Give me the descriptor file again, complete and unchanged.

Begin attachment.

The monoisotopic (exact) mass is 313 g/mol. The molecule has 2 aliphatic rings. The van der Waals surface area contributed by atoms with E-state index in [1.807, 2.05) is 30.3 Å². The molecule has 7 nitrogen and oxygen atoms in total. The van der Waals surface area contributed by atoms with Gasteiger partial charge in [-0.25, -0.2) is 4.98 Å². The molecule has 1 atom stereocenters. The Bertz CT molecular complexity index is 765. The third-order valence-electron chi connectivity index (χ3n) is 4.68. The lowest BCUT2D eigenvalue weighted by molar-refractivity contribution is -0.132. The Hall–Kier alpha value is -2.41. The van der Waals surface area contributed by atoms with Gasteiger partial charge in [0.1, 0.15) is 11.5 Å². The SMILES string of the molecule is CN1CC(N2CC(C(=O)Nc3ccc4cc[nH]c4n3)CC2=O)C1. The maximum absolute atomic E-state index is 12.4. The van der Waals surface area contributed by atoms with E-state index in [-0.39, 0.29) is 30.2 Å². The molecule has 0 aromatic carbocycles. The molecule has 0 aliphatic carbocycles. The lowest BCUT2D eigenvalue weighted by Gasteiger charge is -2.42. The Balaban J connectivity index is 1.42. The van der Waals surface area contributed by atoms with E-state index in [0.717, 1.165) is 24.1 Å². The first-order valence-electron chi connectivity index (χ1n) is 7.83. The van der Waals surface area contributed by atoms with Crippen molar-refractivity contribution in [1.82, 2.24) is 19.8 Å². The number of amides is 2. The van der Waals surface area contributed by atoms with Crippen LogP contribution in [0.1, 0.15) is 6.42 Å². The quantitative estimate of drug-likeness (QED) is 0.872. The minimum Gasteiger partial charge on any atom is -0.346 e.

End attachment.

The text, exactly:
The monoisotopic (exact) mass is 313 g/mol. The molecule has 2 aliphatic rings. The van der Waals surface area contributed by atoms with E-state index in [1.807, 2.05) is 30.3 Å². The molecule has 7 nitrogen and oxygen atoms in total. The van der Waals surface area contributed by atoms with Gasteiger partial charge in [-0.25, -0.2) is 4.98 Å². The molecule has 1 atom stereocenters. The Bertz CT molecular complexity index is 765. The third-order valence-electron chi connectivity index (χ3n) is 4.68. The lowest BCUT2D eigenvalue weighted by molar-refractivity contribution is -0.132. The Hall–Kier alpha value is -2.41. The van der Waals surface area contributed by atoms with Gasteiger partial charge in [0.1, 0.15) is 11.5 Å². The SMILES string of the molecule is CN1CC(N2CC(C(=O)Nc3ccc4cc[nH]c4n3)CC2=O)C1. The maximum absolute atomic E-state index is 12.4. The van der Waals surface area contributed by atoms with E-state index in [-0.39, 0.29) is 30.2 Å². The molecule has 0 aromatic carbocycles. The molecule has 0 aliphatic carbocycles. The lowest BCUT2D eigenvalue weighted by Gasteiger charge is -2.42. The Balaban J connectivity index is 1.42. The van der Waals surface area contributed by atoms with E-state index in [0.717, 1.165) is 24.1 Å². The first-order valence-electron chi connectivity index (χ1n) is 7.83. The van der Waals surface area contributed by atoms with Crippen molar-refractivity contribution in [1.82, 2.24) is 19.8 Å². The number of amides is 2. The van der Waals surface area contributed by atoms with Crippen LogP contribution in [0.1, 0.15) is 6.42 Å². The quantitative estimate of drug-likeness (QED) is 0.872. The minimum Gasteiger partial charge on any atom is -0.346 e.